The NCAD community garden off Thomas Street, locked up shortly before Christmas, has yet to reopen.
Local Amanda McKnight, along with several volunteers, helped tend this plot, growing vegetables and harvesting compost there for community use over the past four years.
For her, this lockout reinforces what she perceives as the prevailing attitude towards such spaces: that they are temporary and should remain so; that better uses exist for them than community gardens.
With the National College of Art and Design (NCAD) lockout “a great local amenity is lost”, says Robert Moss, the Green Communities Manager at An Taisce.
Despite repeated attempts to contact college authorities, NCAD didn’t respond to queries about the lockout before this was published.
Sat between Thomas Street and Oliver Bond Street in the Liberties, the NCAD garden used to be a dumping ground, says McKnight.
But then “guerrilla composter” Tony Lowth, with help from volunteers, turned it into a community garden.
For nearly four years, Lowth’s team worked this small patch of land, growing herbs and vegetables and creating compost from local waste.
But the NCAD plot, owned by the college, provided McKnight and others with a sense of community, she says. It brought together people from all walks of life, improved their well-being, and modelled an alternative for inner-city waste-management.
Then, in December, NCAD’s facilities manager locked them out.
As McKnight sees it, there’s a “secret garden culture” when it comes to community gardens in Dublin. “They seem to only serve a purpose until somebody comes up with a better idea,” she says.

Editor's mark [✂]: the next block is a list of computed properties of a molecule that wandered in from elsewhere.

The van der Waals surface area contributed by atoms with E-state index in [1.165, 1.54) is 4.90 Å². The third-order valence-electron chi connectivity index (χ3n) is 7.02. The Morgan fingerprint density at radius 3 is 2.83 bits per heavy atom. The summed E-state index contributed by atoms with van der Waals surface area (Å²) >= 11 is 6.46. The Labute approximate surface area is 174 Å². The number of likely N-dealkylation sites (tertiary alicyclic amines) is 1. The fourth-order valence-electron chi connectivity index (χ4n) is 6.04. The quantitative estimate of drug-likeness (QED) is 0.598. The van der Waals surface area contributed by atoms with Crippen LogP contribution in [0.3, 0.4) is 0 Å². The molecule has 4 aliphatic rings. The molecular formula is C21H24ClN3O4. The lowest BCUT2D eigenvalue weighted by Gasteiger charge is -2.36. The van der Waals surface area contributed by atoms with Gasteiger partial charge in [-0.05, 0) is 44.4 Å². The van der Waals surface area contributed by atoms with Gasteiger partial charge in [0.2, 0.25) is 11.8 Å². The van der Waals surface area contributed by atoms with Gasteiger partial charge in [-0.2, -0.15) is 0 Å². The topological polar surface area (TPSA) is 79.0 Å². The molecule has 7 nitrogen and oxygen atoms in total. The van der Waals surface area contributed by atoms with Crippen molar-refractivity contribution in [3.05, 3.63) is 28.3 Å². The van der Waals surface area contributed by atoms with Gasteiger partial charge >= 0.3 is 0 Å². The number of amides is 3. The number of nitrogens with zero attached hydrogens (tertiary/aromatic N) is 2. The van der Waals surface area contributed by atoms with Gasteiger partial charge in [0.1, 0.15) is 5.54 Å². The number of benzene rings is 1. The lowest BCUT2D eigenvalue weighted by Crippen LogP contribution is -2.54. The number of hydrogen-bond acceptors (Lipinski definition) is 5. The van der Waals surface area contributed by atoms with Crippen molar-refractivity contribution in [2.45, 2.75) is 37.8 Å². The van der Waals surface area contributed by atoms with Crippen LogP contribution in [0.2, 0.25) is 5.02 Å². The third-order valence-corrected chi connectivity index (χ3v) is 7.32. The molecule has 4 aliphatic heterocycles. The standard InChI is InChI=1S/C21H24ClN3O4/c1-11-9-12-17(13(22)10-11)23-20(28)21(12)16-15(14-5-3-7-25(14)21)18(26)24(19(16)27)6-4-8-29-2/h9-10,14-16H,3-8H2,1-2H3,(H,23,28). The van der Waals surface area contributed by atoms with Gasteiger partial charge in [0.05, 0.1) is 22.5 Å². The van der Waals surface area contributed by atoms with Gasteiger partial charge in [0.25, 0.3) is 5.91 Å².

McKnight has launched a petition asking NCAD to “unchain our garden”, which had 351 signatures as of Tuesday evening.
She said she hopes this petition helps to raise awareness about the importance of community gardens like NCAD’s, particularly in inner-city areas.
Moss, the green communities manager at An Taisce, helps out at the Bridgefoot Street community garden, not far from the one at NCAD.
Back in November, gardeners on Bridgefoot Street raised concerns about the future of their plot, which is on a disused site that’s set to become a public park.
Although plans for the park include their garden, they were alarmed when they got an eviction notice without any accompanying reassurance about being able to move back in once works are completed.
The gardeners’ concerns about the future of their plot remain, says Moss. There is an attitude that these spaces are transient, that their redevelopment is an inevitability, he says.
“But when you have so many people living without a garden of their own in the city … you have to provide an alternative, in the form of community gardens,” he says.
Measures should be put in place to ensure these spaces aren’t closed down, even temporarily, to ensure their long-term sustainability.
It took three years, Moss says, to gather the volunteers at Bridgefoot Street and to build a community there. Even if closed community gardens reopen after a time, the volunteers may have dispersed, wandered off.
“So when you close down these gardens, there are consequences,” says Moss. “It’s not just the plants in the garden anymore, it’s the community you’re losing, the act of cultivation.”
Despite repeated phone calls and several emails since last Thursday, NCAD did not respond to queries about the closure of the community garden.
McKnight says there are large amounts of compost still on-site, as well as vegetables growing there, including potatoes and greens.
She hopes to hear from NCAD soon because, she says, “often people never hear why these spaces have closed and so it gets pushed under the rug”.
[UPDATE: This article was updated on Wednesday at 13.50pm as it misquoted Amanda McKnight in relation to the possible redevelopment of the site. Apologies.]